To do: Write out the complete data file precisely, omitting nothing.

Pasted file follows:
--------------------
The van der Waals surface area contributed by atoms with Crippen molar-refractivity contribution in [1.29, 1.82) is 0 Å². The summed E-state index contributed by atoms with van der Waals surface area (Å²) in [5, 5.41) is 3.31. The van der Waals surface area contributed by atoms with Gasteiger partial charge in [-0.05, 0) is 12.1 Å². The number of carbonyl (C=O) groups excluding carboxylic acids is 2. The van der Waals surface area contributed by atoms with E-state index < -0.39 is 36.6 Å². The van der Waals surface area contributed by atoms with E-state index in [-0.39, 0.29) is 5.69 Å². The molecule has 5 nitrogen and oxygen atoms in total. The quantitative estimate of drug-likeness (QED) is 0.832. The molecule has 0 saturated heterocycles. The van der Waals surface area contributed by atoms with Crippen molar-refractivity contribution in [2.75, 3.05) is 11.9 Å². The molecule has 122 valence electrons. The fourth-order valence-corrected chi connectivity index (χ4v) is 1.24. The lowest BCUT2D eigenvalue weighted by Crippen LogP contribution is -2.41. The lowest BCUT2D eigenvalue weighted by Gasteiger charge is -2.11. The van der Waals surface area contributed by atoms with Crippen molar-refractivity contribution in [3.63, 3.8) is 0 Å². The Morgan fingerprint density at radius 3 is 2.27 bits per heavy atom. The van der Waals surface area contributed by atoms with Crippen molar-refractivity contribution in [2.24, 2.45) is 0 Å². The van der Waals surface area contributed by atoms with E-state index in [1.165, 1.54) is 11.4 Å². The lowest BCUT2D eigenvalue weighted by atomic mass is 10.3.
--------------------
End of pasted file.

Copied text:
The van der Waals surface area contributed by atoms with Crippen molar-refractivity contribution in [1.29, 1.82) is 0 Å². The summed E-state index contributed by atoms with van der Waals surface area (Å²) in [5, 5.41) is 3.31. The van der Waals surface area contributed by atoms with Gasteiger partial charge in [-0.05, 0) is 12.1 Å². The number of carbonyl (C=O) groups excluding carboxylic acids is 2. The van der Waals surface area contributed by atoms with E-state index < -0.39 is 36.6 Å². The van der Waals surface area contributed by atoms with E-state index in [-0.39, 0.29) is 5.69 Å². The molecule has 5 nitrogen and oxygen atoms in total. The quantitative estimate of drug-likeness (QED) is 0.832. The molecule has 0 saturated heterocycles. The van der Waals surface area contributed by atoms with Crippen molar-refractivity contribution in [2.75, 3.05) is 11.9 Å². The molecule has 122 valence electrons. The fourth-order valence-corrected chi connectivity index (χ4v) is 1.24. The lowest BCUT2D eigenvalue weighted by Crippen LogP contribution is -2.41. The lowest BCUT2D eigenvalue weighted by Gasteiger charge is -2.11. The van der Waals surface area contributed by atoms with Crippen molar-refractivity contribution in [3.63, 3.8) is 0 Å². The Morgan fingerprint density at radius 3 is 2.27 bits per heavy atom. The van der Waals surface area contributed by atoms with Crippen molar-refractivity contribution in [2.24, 2.45) is 0 Å². The van der Waals surface area contributed by atoms with E-state index in [1.165, 1.54) is 11.4 Å². The lowest BCUT2D eigenvalue weighted by atomic mass is 10.3.